Bold|Joseph White: Haha! Since we never had more than several hours to shoot any one song, this was never an issue! The music was fantastic and working to track was similar to the way one shoots a music video, except we were doing it for 7 weeks.

The one scene that stands out from the rest of the movie is the 17 number. How did you balance the look of that one set piece to the look of the rest of the film?

Bold|Joseph White: 17 is essentially a subjective fantasy piece. Something that never happens at any other point in the film. Even though we were striving throughout the film to create new and distinct worlds and looks, we knew 17 had to be different since it was a dream inside Shilo's head that exploded onto the screen. It also didn't hurt having someone like Joan Jett there to make you step up your game!

The color of the blood in this film is quite unique. How did you come about creating the look of the colors for Repo?

Bold|Joseph White: From the beginning we were influenced by many films. But Dick Tracy's cartoonish world was incredibly important to us. And we embraced this exaggerated hyper-real look and tried to make the colors pop and scream in places. And lay down in others. The great thing about shooting on the Panavision Genesis system is that we were able to dial looks in on-set and experiment with saturation and contrast while shooting. We knew when we had gone too far and when we needed to push even further. We did 90% of the color work in front of the camera, though, gelling lights and mixing color temperatures as much as possible. I'm a huge proponent of doing as much as possible in front of the lens, because even though we did a DI on "Repo!", we knew we wouldn't have the luxury of going in and tweaking every tiny little thing. It makes more sense to do it on set, every time.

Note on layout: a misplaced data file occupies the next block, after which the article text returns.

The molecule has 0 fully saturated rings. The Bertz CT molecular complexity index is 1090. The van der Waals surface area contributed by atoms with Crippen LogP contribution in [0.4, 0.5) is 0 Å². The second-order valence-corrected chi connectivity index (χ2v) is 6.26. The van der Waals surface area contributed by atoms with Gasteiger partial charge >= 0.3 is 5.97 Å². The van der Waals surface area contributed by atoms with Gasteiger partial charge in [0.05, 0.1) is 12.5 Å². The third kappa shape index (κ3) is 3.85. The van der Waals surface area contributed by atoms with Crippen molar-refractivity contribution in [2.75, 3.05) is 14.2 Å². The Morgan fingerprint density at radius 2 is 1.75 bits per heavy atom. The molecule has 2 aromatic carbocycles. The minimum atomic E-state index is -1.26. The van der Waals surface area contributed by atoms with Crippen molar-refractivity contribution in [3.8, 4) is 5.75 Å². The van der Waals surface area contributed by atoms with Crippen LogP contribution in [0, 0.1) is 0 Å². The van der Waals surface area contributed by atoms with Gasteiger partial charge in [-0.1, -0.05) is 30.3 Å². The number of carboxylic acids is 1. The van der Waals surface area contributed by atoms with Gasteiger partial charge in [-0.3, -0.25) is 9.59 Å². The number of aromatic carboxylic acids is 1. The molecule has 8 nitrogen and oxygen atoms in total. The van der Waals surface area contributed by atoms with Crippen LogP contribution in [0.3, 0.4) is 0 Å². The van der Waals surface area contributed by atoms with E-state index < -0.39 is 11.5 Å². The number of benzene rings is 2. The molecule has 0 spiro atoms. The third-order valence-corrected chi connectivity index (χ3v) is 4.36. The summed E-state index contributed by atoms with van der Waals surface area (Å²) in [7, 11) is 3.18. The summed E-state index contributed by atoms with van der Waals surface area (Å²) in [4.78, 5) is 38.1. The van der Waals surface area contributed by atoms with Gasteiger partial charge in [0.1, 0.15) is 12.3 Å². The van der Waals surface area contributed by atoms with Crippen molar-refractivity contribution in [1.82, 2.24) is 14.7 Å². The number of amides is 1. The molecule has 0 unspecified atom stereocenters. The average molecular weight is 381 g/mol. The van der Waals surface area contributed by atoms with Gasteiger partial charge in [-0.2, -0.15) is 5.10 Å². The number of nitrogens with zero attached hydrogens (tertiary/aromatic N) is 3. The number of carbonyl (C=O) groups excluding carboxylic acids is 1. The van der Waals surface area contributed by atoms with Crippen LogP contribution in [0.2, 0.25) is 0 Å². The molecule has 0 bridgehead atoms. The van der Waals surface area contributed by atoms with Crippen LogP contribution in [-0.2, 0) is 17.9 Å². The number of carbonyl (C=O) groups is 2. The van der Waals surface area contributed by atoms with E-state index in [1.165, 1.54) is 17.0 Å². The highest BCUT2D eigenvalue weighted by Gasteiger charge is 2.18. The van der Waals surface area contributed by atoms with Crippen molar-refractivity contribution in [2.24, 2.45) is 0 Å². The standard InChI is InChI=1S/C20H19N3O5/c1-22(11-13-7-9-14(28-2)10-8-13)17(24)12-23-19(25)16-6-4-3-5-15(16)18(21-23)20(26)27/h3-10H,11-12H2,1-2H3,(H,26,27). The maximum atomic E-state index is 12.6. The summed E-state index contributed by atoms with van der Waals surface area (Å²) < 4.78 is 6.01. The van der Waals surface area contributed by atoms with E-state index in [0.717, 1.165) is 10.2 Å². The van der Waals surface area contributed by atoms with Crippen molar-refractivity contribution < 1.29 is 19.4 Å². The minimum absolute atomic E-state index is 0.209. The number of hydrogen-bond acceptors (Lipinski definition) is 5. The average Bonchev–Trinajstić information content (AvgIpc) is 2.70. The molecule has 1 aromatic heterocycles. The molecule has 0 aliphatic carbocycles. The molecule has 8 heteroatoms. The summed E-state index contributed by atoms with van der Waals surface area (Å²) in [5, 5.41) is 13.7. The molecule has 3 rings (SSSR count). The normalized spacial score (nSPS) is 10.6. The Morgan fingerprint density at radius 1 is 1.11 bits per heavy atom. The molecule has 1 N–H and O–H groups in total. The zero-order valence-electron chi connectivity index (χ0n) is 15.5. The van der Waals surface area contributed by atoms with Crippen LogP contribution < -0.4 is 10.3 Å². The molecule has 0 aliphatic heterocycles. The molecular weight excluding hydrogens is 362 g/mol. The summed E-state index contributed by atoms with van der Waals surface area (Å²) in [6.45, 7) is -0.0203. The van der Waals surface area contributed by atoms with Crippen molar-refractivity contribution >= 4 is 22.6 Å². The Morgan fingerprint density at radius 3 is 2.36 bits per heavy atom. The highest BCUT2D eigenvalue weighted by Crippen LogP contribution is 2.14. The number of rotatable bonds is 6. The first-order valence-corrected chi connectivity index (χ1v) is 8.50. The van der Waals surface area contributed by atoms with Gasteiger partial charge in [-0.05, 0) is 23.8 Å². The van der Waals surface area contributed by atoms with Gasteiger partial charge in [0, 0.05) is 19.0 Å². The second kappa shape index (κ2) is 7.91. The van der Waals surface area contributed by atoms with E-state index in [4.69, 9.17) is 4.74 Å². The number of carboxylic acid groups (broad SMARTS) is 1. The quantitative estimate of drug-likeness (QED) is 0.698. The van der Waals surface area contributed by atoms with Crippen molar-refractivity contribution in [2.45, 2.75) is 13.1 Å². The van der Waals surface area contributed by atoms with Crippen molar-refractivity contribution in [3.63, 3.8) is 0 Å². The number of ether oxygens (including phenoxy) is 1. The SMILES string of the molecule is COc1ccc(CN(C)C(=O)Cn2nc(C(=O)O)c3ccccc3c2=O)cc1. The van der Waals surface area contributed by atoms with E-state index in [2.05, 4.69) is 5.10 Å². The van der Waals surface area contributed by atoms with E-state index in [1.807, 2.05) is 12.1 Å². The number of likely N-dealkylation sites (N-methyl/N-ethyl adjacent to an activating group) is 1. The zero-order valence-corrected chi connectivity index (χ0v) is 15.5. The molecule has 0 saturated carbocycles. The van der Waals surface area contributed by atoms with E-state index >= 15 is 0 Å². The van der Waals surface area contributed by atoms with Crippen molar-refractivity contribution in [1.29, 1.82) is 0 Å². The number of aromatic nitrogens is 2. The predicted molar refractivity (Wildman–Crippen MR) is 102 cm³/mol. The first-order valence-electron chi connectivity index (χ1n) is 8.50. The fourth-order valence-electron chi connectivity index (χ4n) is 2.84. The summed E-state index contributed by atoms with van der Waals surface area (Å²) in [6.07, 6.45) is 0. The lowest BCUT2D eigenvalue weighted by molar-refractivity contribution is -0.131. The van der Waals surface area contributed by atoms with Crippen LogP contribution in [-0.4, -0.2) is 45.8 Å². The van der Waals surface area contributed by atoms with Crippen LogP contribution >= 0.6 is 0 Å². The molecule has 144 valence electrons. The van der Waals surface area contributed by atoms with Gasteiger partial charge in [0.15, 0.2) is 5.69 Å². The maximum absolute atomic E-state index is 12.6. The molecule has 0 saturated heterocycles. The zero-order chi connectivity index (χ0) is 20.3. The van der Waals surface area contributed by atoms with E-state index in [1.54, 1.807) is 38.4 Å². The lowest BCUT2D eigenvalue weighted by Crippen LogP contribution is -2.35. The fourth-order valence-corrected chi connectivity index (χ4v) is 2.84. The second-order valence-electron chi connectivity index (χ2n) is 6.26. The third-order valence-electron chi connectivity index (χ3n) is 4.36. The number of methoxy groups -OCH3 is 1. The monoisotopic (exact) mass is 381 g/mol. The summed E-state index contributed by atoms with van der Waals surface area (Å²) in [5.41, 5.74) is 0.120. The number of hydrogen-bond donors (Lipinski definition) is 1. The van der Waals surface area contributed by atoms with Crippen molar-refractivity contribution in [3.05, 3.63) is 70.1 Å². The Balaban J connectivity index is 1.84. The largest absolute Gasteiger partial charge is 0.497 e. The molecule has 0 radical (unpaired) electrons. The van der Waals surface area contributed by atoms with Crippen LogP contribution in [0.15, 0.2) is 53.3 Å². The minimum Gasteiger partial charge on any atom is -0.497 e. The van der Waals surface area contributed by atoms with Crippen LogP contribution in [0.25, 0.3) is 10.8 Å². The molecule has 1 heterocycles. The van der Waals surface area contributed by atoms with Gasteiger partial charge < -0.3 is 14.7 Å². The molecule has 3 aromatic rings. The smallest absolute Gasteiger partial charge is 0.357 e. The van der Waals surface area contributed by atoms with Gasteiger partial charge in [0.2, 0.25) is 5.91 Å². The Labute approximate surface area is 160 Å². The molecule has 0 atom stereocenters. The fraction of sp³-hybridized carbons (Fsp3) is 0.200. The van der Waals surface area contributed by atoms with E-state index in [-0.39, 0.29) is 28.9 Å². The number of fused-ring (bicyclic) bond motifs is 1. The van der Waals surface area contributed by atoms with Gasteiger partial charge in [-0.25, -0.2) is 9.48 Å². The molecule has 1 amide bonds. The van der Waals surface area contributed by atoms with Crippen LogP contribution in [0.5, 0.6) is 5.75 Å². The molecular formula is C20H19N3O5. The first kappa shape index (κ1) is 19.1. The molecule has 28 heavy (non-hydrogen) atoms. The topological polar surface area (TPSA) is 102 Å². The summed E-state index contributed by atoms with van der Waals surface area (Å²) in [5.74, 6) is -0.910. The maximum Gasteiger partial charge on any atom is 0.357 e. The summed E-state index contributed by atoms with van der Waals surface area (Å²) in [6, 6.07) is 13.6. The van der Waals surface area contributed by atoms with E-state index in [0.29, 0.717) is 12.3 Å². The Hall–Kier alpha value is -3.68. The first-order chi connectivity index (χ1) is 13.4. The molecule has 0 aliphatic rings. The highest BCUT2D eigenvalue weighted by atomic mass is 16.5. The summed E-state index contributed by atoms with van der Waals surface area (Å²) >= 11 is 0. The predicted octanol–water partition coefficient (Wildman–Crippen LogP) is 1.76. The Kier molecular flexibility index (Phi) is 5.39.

Why did you choose to shoot the film in 1.85:1? Is it because you think the film will live more on home video?

Bold|Joseph White: No, the video aspect never really impacted our decision. The main factors were that we had a lot of really tall sets, which generally photograph better with a taller frame. We had no exteriors or opportunities for sweeping vistas, so shooting in 2.35:1 was never really much of a temptation. Plus, with all of the comic panels in the film, we felt that the 1.85:1 frame was more pleasing to fill with these animated images. Again, for the world we had created, the aspect ratio we chose always seemed right.

What sort of cult future do you think this film has?

Bold|Joseph White: I think the fact that it's such a unique film, with music that crosses over almost every genre, and an eclectic cast that can appeal to pretty much anyone, has lead everyone to suspect that it will have a long life after it's theatrical run, road tour, and initial dvd/Blu-ray release. At every screening of the film I've been to, from the premiere in Las Vegas, to opening night in Hollywood, to seeing pictures from around the country, you see hordes of fans showing up in costume, make-up, everything. For a film they haven't even seen yet! And they keep going back again and again! We even saw several people with Repo tattoos! So I think it's fairly safe to say that it will be a cult favorite for years to come.

What do you know about a sequel? Do you think there will be a second Repo?

Bold|Joseph White: I know that Darren, as well as the writers Terrence Zdunich and Darren Smith, have talked about a pre-quel, explaining the rise to power of the Largo family but nothing has officially moved forward. I do think there are more stories to tell within this sick, amazing, funny, and fantastic world, and hopefully we'll get the chance to tell them.

Repo! the Genetic Opera! hits store shelves on DVD and Blu-Ray starting January 20th, 2009.

B. Alan Orange at Movieweb
B. Alan Orange